A government advisory committee yesterday recommended spending $50 million a year more on a stepped-up vaccination program to head off a major epidemic of measles.

More than 25,000 cases of the illness were reported in the United States last year and there were 60 deaths, nearly half of them among unvaccinated preschoolers.

That was up nearly 40 percent from the 18,000 cases reported the previous year and 10 times the cases reported in 1983. The risk is highest among black and Hispanic inner-city children, the committee said.

"Ideally, immunizations should be given as one part of a comprehensive child health care program," the National Vaccine Advisory Committee said in its report. "However, the delivery of immunization -- our most cost-effective service -- cannot await the development of the ideal" program.

"Immunization is the single most cost-effective intervention in health," committee chairman D.A. Henderson said in a statement. "It has not been given adequate priority."

The American Academy of Pediatricians urged Health and Human Services Secretary Louis W. Sullivan to put the committee's recommendations into effect quickly and end a period of federal neglect on the issue.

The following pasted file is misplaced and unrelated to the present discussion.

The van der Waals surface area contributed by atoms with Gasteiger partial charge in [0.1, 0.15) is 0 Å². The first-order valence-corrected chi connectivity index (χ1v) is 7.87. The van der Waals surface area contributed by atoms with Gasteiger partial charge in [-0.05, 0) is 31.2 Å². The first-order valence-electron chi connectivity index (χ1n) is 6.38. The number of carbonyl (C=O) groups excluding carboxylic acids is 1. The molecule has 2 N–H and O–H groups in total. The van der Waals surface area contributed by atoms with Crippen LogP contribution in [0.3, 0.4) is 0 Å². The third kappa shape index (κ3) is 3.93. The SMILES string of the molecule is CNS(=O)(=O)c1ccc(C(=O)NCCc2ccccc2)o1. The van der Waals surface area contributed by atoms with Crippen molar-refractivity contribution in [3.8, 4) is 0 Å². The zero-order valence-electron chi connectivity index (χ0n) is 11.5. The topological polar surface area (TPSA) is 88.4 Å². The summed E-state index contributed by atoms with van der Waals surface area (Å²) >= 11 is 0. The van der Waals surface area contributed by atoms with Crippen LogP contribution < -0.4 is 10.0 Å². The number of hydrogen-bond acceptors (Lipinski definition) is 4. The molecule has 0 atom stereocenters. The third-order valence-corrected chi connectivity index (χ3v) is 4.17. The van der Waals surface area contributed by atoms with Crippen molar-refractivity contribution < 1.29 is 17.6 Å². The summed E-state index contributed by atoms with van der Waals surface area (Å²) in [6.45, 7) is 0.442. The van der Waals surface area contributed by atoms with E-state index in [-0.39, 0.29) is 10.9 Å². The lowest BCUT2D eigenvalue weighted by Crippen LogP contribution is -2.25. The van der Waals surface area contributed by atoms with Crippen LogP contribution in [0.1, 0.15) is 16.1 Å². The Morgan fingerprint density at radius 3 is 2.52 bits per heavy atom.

"These recommendations reflect the realization that too many American children do not have adequate access to the preventive health services they need," said James Strain, executive director of the academy, calling the situation "a shameful commentary on this nation's priorities."

The chief reason cited for the resurgence of measles, the most contagious of childhood diseases, was failure to vaccinate children at the recommended age, 15 months.

The committee said physicians may not offer immunization or may decide inappropriately not to immunize, such as when a child has a minor illness. Also, welfare programs may not insist on it, and insurers may not pay for it.

"Given low immunization levels among young children, it is reasonable to suspect that there are substantial numbers of children now also susceptible to pertussis {whooping cough}, poliomyelitis, mumps and rubella. Likewise, Hemophilus disease, which is now preventable by vaccination, continues to be a serious problem," the report said.

Among the steps recommended by the panel are increased aid to state and local health departments and required coverage of immunization by insurers.